The FIA is set to meet with manufacturers next month to decide the future of the FIA GT World Cup, following last month’s controversial event in Macau that was marred by accidents and limited green flag running time.
Laurens Vanthoor claimed victory in the time-restricted event, despite ending the race on his roof, following an airborne accident that ultimately curtailed the race, after less than five laps were completed in a 90-minute period.
Runners-up Porsche, which entered two Manthey Racing-prepared Porsche 911 GT3 Rs for Earl Bamber and Kevin Estre, have threatened not to return unless changes are made to the format.
“The Macau race for sure is a very special event with an interesting market and a good crowd and very good media attention,” Head of Porsche Motorsport Dr. Frank-Steffen Walliser told Sportscar365.
“It has a long history and city races are part of GT racing also. There’s nothing wrong with that.
“But if it’s granted a World Cup with FIA it should be clear it’s the main act and have enough time to do whatever is necessary. And running out of time in a FIA-granted World Cup is not appropriate.
“If you ask me, it’s not professional enough… It’s a little bit of a trap for the organizers.
“Incidents can happen in a race like this, that should be known. We’re not complaining about this. It’s a bit of a gamble, but the execution of the timetable was not appropriate.”
As usual, GT3 cars shared the bill with Formula 3, but next year will see the return of the FIA World Touring Car Championshi — as a replacement to the TCR International Series — likely creating an even more compact schedule, particularly on Sunday.
“Under these circumstances, we will not come back,” Walliser said. “If there is a change and they will optimize everything… We will sit down with the FIA in January to discuss this.
“This is between the FIA and the manufacturers and we will see the outcome and then make the decision.”
Some manufacturers have questioned whether the World Cup should even return to Macau, despite the event’s prestige and large fan and media presence.
“For a special event like the FIA GT World Cup, you need a special venue and a special circuit, and there is no doubt that Macau is such a place,” Head of Audi Sport customer racing Chris Reinke said.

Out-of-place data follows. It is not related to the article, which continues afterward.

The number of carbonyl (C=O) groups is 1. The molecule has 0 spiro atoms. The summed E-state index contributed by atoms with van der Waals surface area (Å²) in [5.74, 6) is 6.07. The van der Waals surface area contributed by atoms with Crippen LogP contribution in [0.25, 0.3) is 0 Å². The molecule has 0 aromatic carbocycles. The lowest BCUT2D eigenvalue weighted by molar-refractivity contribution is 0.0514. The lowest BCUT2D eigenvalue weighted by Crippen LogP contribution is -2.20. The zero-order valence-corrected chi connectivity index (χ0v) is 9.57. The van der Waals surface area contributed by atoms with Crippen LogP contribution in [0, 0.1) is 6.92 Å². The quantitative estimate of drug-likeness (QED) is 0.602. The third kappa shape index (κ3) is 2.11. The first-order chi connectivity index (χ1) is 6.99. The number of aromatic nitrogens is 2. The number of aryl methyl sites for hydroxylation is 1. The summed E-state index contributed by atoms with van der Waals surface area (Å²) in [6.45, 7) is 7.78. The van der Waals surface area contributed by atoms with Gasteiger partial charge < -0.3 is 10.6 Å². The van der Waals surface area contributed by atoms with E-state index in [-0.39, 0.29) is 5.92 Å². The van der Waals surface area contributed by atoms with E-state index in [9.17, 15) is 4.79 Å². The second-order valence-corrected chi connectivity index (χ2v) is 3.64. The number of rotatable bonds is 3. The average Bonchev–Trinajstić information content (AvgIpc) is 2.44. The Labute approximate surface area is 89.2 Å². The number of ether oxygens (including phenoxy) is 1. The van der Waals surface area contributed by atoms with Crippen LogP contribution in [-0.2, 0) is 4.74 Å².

“It is a circuit with its own DNA, which can only be compared to places like the Nürburgring [Nordschleife] or Bathurst.
“Of course, safety always has to come first, and we have to investigate how the accidents during this year’s race happened, but we certainly must avoid any knee-jerk reactions following this year’s race.
“Furthermore, Asia is an important market for us and the way in which our local importer [in Hong Kong] uses this event for promoting the brand also shows its significance.”
For Stephane Ratel, whose SRO Motorsports Group serves as the event coordinator on behalf of the FIA and Automobile Club of Macau, the Frenchman admits it’s a tricky situation.
“It’s a debate,” Ratel told Sportscar365. “Macau is challenging for powerful GT cars. It has proven and we had accidents this year.
“On the other hand, I don’t see another event like this. If you do a World Cup, it has an audience, it is a fantastic place and I will always support the idea of keeping it there.
“I don’t see another place where we could do it. Maybe the FIA will find a place. But I think Macau is the place in terms of making it an event.”
Porsche’s Walliser has also ruled out taking part in the World Cup next year if it again falls on the third weekend of November, Macau’s traditional date, which has clashed with the FIA World Endurance Championship season finale in Bahrain in recent years.
The German manufacturer will return to factory WEC GTE-Pro competition in 2017, with the same Manthey team that operated its World Cup entries this year.
“If WEC races in Bahrain [the same weekend] we cannot do both. It would not work,” Walliser said.
“That’s the second thing that has to be solved. Macau is known for 35 years on the same date. It’s not [a traditional date for] WEC for sure.
“Generating a new event is not so easy. In general, why not? But there’s also pros and cons and I will not clearly say this is the right way. We have to sit down and see how it will go.”
Rene de Boer contributed to this report